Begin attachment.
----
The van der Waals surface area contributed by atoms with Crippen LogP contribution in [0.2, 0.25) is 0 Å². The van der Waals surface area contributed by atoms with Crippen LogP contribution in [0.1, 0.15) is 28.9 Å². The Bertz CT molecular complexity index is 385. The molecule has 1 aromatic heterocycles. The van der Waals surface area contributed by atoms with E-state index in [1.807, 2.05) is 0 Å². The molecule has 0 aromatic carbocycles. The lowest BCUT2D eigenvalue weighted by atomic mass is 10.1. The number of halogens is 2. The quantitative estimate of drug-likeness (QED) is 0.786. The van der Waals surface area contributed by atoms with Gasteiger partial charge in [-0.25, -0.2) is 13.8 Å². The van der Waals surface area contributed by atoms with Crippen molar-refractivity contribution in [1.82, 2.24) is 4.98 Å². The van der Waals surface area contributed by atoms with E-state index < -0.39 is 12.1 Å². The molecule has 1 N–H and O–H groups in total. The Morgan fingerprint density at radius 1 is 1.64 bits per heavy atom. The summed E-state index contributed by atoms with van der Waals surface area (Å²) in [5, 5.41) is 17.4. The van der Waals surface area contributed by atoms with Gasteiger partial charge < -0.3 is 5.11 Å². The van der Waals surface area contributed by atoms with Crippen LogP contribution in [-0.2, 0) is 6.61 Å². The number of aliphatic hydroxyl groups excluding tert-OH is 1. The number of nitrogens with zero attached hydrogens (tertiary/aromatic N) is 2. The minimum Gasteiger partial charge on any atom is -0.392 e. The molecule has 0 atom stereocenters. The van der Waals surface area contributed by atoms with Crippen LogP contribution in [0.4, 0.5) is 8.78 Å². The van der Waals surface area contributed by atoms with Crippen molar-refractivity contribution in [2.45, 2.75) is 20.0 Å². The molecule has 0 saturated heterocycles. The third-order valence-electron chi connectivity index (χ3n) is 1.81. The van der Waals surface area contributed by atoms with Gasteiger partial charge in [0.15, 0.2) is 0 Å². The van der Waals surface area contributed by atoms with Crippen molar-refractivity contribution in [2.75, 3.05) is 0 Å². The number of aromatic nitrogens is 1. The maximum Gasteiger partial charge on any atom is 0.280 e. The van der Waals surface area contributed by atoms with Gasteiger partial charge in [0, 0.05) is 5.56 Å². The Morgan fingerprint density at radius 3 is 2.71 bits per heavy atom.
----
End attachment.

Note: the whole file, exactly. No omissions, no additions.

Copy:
The van der Waals surface area contributed by atoms with Crippen LogP contribution in [0.2, 0.25) is 0 Å². The van der Waals surface area contributed by atoms with Crippen LogP contribution in [0.1, 0.15) is 28.9 Å². The Bertz CT molecular complexity index is 385. The molecule has 1 aromatic heterocycles. The van der Waals surface area contributed by atoms with E-state index in [1.807, 2.05) is 0 Å². The molecule has 0 aromatic carbocycles. The lowest BCUT2D eigenvalue weighted by atomic mass is 10.1. The number of halogens is 2. The quantitative estimate of drug-likeness (QED) is 0.786. The van der Waals surface area contributed by atoms with Gasteiger partial charge in [-0.25, -0.2) is 13.8 Å². The van der Waals surface area contributed by atoms with Crippen molar-refractivity contribution in [1.82, 2.24) is 4.98 Å². The van der Waals surface area contributed by atoms with E-state index < -0.39 is 12.1 Å². The molecule has 1 N–H and O–H groups in total. The Morgan fingerprint density at radius 1 is 1.64 bits per heavy atom. The summed E-state index contributed by atoms with van der Waals surface area (Å²) in [5, 5.41) is 17.4. The van der Waals surface area contributed by atoms with Gasteiger partial charge < -0.3 is 5.11 Å². The van der Waals surface area contributed by atoms with Crippen LogP contribution in [-0.2, 0) is 6.61 Å². The number of aliphatic hydroxyl groups excluding tert-OH is 1. The number of nitrogens with zero attached hydrogens (tertiary/aromatic N) is 2. The minimum Gasteiger partial charge on any atom is -0.392 e. The molecule has 0 atom stereocenters. The van der Waals surface area contributed by atoms with Crippen LogP contribution in [0.4, 0.5) is 8.78 Å². The van der Waals surface area contributed by atoms with Crippen molar-refractivity contribution in [2.45, 2.75) is 20.0 Å². The molecule has 0 saturated heterocycles. The third-order valence-electron chi connectivity index (χ3n) is 1.81. The van der Waals surface area contributed by atoms with Gasteiger partial charge in [0.15, 0.2) is 0 Å². The van der Waals surface area contributed by atoms with Crippen molar-refractivity contribution in [2.75, 3.05) is 0 Å². The number of aromatic nitrogens is 1. The maximum Gasteiger partial charge on any atom is 0.280 e. The van der Waals surface area contributed by atoms with Gasteiger partial charge in [0, 0.05) is 5.56 Å². The Morgan fingerprint density at radius 3 is 2.71 bits per heavy atom.